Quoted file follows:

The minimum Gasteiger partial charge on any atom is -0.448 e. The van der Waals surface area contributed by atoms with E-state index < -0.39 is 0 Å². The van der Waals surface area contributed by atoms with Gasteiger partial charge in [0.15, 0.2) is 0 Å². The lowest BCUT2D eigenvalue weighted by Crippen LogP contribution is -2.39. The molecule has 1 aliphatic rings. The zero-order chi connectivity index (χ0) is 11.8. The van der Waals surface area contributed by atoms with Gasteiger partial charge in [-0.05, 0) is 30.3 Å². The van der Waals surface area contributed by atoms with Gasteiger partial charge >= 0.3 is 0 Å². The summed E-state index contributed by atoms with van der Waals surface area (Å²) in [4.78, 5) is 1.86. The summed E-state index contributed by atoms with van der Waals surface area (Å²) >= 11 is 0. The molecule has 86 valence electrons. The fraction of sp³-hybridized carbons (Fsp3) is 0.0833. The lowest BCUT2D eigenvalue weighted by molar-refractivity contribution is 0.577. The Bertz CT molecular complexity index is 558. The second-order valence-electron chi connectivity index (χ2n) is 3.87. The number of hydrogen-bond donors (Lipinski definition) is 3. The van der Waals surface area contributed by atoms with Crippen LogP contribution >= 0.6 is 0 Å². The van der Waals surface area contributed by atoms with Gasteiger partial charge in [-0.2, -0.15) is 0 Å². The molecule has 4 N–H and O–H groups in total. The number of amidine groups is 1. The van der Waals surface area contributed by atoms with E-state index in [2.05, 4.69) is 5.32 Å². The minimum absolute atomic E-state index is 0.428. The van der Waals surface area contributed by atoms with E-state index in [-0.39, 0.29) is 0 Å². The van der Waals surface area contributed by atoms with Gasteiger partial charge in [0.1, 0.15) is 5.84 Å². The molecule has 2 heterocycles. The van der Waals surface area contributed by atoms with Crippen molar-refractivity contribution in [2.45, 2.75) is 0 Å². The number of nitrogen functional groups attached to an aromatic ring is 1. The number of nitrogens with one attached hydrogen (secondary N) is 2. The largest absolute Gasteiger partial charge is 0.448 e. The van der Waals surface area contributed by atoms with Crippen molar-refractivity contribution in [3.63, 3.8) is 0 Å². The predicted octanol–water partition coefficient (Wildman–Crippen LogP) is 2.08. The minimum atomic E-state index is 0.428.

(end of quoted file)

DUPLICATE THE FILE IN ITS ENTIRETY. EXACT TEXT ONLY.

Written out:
The minimum Gasteiger partial charge on any atom is -0.448 e. The van der Waals surface area contributed by atoms with E-state index < -0.39 is 0 Å². The van der Waals surface area contributed by atoms with Gasteiger partial charge in [0.15, 0.2) is 0 Å². The lowest BCUT2D eigenvalue weighted by Crippen LogP contribution is -2.39. The molecule has 1 aliphatic rings. The zero-order chi connectivity index (χ0) is 11.8. The van der Waals surface area contributed by atoms with Gasteiger partial charge in [-0.05, 0) is 30.3 Å². The van der Waals surface area contributed by atoms with Gasteiger partial charge >= 0.3 is 0 Å². The summed E-state index contributed by atoms with van der Waals surface area (Å²) in [4.78, 5) is 1.86. The summed E-state index contributed by atoms with van der Waals surface area (Å²) >= 11 is 0. The molecule has 86 valence electrons. The fraction of sp³-hybridized carbons (Fsp3) is 0.0833. The lowest BCUT2D eigenvalue weighted by molar-refractivity contribution is 0.577. The Bertz CT molecular complexity index is 558. The second-order valence-electron chi connectivity index (χ2n) is 3.87. The number of hydrogen-bond donors (Lipinski definition) is 3. The van der Waals surface area contributed by atoms with Crippen LogP contribution >= 0.6 is 0 Å². The van der Waals surface area contributed by atoms with Gasteiger partial charge in [-0.2, -0.15) is 0 Å². The molecule has 4 N–H and O–H groups in total. The number of amidine groups is 1. The van der Waals surface area contributed by atoms with E-state index in [2.05, 4.69) is 5.32 Å². The minimum absolute atomic E-state index is 0.428. The van der Waals surface area contributed by atoms with E-state index in [-0.39, 0.29) is 0 Å². The van der Waals surface area contributed by atoms with Gasteiger partial charge in [0.1, 0.15) is 5.84 Å². The molecule has 2 heterocycles. The van der Waals surface area contributed by atoms with Crippen molar-refractivity contribution in [2.45, 2.75) is 0 Å². The number of nitrogen functional groups attached to an aromatic ring is 1. The number of nitrogens with one attached hydrogen (secondary N) is 2. The largest absolute Gasteiger partial charge is 0.448 e. The van der Waals surface area contributed by atoms with Crippen molar-refractivity contribution in [3.63, 3.8) is 0 Å². The predicted octanol–water partition coefficient (Wildman–Crippen LogP) is 2.08. The minimum atomic E-state index is 0.428.